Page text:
Your question? I can't know without any doubt that we are God's ultimate goal. You might argue that it is a bit presumptuous to make such a claim. Perhaps it is. Perhaps chihuahuas are and we are not. Although I have not heard a chihuahua make that belief or argued why it is so... Does that mean they are not and we are. No. Until other beings other than humans come to argue they are the ultimate goal, I think it is not beyond reason to believe we might just well be...part of a plan. Whether the plan is that we have sufficient reason to believe our cognitive faculties are designed reliable enough to freely understand and seek truth, just to have free will, just to have intentionality etc. remain open questions... Who knows, perhaps we have not reached the global optimum on the evolutionary fitness landscape (like sharks and crocodiles) with regards to Reproduction success and Intelligence (Ability to process information - genetics, proteomics, metabolomics) Agency (Ability to manipulate information) and complexity ?
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« Reply #49 on: July 28, 2009, 16:08:30 PM »

Fair enough. The "we don't mind answering questions." above just does not apply to you it seems  Wink. Who is this "we" you are refering to again?


I answered your question loudly and clearly and explained why I'll be vague on this one. In so many words. Only a complete moron wouldn't get it the first time.

And it is the royal "we" of course.
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« Reply #50 on: July 28, 2009, 16:14:12 PM »

Where have you answered these questions? Point it out please.

1) Lay out what exactly you agree and disagree with naturalism and materialism.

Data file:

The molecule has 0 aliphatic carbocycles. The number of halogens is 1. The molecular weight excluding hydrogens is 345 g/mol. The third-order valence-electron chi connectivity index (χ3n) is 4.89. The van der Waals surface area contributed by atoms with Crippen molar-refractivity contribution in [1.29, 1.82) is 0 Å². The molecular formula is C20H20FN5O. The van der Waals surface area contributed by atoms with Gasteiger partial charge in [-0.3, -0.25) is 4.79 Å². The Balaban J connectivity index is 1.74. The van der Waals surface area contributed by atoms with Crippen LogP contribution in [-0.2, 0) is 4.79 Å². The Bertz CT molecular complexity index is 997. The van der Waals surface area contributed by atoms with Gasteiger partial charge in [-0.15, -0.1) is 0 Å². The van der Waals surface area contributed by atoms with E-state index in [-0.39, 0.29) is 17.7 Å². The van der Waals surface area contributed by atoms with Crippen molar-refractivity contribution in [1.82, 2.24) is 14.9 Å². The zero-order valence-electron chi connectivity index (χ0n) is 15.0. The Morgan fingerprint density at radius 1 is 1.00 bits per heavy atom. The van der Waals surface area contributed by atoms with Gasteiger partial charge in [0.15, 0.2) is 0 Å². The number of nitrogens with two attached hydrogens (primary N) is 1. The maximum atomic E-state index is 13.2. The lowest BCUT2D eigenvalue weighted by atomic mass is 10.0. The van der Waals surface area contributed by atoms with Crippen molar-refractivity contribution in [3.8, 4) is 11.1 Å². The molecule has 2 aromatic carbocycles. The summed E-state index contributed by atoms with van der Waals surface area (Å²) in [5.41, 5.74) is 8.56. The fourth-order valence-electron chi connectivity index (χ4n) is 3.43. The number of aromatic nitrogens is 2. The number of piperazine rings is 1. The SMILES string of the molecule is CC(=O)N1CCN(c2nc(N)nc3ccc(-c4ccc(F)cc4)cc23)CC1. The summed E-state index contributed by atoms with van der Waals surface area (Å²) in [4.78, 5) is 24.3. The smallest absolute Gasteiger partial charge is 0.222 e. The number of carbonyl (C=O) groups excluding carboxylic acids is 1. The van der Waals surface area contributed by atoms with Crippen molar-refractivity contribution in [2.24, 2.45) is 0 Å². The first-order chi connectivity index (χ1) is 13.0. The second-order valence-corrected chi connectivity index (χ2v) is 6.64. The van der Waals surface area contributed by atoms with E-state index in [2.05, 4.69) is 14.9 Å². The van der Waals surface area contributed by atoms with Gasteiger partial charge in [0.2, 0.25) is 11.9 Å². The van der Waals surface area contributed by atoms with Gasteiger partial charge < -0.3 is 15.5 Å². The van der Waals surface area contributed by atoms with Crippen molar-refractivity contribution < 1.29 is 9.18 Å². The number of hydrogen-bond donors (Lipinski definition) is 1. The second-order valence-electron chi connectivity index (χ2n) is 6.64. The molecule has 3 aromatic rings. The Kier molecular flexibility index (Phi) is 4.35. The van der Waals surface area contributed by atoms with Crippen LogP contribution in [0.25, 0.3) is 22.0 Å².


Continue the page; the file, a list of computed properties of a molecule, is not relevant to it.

2) Lay out these "metaphysical biases" you disagree/agree with?

You maintain that you are not a materialist, not a naturalist and bear no metaphysical biases. How about pointing out where you have answered the above questions...
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« Reply #51 on: July 28, 2009, 16:21:21 PM »

Post 42 in this thread would be the latest one. (not counting the one I just showed you in the "preadaptions" thread)

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« Reply #52 on: July 28, 2009, 16:24:45 PM »

Haven't said anything about what exactly you agree and disagree with naturalism and materialism or any of the "metaphysical biases" you disagree/agree with now have you...
Mind answering them please? Really interested now  Grin.
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« Reply #53 on: July 28, 2009, 16:29:09 PM »

nope. not going to. so there.
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« Reply #54 on: July 28, 2009, 18:04:36 PM »

Which conclusion straw man did you just build and burn?
If you think it’s a straw man then maybe you should try being a lot clearer about how “Intentionality for one.... Mine, yours, other minds...” (the sum total of your answer in this context thus far) adds up to a defence of ID and/or creationism – that is, right after you clear up exactly what intentionality it is you’re hand-waving all around.



Apply that kind of logic to forensic science...
Sure – just as soon as it has been properly established (a) that a crime has in fact been committed, and (b) that there is a preponderance of evidence indicating a probable scenario beyond a reasonable doubt.



Sooo, nobody throws the die? Does it throw itself? Do elaborate on your analogy.
More rhetorical dodging, and not very artful either.  It doesn’t matter whether the die was thrown by someone or it got bumped by the cat or fell off the table because of an earth tremor or it is a virtual die that is part of a computer’s screensaver that shows spontaneously-rolled dice.  What matters is that the possible outcomes form a limited set of six, and that over many, many throws the die’s behaviour is exactly in line with that of a discrete random variable, irrespective by what means the die is tossed.



Nothing to do with transmission of bits of information? … [Followed by reams of profoundly ignorant mumbo jumbo.]